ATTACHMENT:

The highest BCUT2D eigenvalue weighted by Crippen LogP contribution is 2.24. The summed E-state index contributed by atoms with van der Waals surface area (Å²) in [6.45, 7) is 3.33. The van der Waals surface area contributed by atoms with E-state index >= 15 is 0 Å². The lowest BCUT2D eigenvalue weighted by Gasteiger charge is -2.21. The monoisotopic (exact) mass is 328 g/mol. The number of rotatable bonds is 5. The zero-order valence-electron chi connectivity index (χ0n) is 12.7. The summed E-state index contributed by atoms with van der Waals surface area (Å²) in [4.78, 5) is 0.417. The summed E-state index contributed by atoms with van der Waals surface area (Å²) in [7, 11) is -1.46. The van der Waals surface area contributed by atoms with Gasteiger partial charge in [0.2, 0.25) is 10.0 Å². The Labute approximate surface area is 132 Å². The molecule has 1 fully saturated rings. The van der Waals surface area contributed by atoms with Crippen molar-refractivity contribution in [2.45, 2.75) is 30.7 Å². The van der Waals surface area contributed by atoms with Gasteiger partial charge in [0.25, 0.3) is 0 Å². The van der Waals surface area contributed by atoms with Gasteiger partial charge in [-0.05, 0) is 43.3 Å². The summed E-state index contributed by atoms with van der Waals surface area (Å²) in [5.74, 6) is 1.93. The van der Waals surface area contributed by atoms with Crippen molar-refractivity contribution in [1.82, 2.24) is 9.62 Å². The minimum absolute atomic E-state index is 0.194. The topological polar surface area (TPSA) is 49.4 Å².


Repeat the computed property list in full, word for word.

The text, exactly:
The highest BCUT2D eigenvalue weighted by Crippen LogP contribution is 2.24. The summed E-state index contributed by atoms with van der Waals surface area (Å²) in [6.45, 7) is 3.33. The van der Waals surface area contributed by atoms with E-state index >= 15 is 0 Å². The lowest BCUT2D eigenvalue weighted by Gasteiger charge is -2.21. The monoisotopic (exact) mass is 328 g/mol. The number of rotatable bonds is 5. The zero-order valence-electron chi connectivity index (χ0n) is 12.7. The summed E-state index contributed by atoms with van der Waals surface area (Å²) in [4.78, 5) is 0.417. The summed E-state index contributed by atoms with van der Waals surface area (Å²) in [7, 11) is -1.46. The van der Waals surface area contributed by atoms with Gasteiger partial charge in [0.2, 0.25) is 10.0 Å². The Labute approximate surface area is 132 Å². The molecule has 1 fully saturated rings. The van der Waals surface area contributed by atoms with Crippen molar-refractivity contribution in [2.45, 2.75) is 30.7 Å². The van der Waals surface area contributed by atoms with Gasteiger partial charge in [0.25, 0.3) is 0 Å². The van der Waals surface area contributed by atoms with Gasteiger partial charge in [-0.05, 0) is 43.3 Å². The summed E-state index contributed by atoms with van der Waals surface area (Å²) in [5.74, 6) is 1.93. The van der Waals surface area contributed by atoms with Crippen molar-refractivity contribution in [1.82, 2.24) is 9.62 Å². The minimum absolute atomic E-state index is 0.194. The topological polar surface area (TPSA) is 49.4 Å².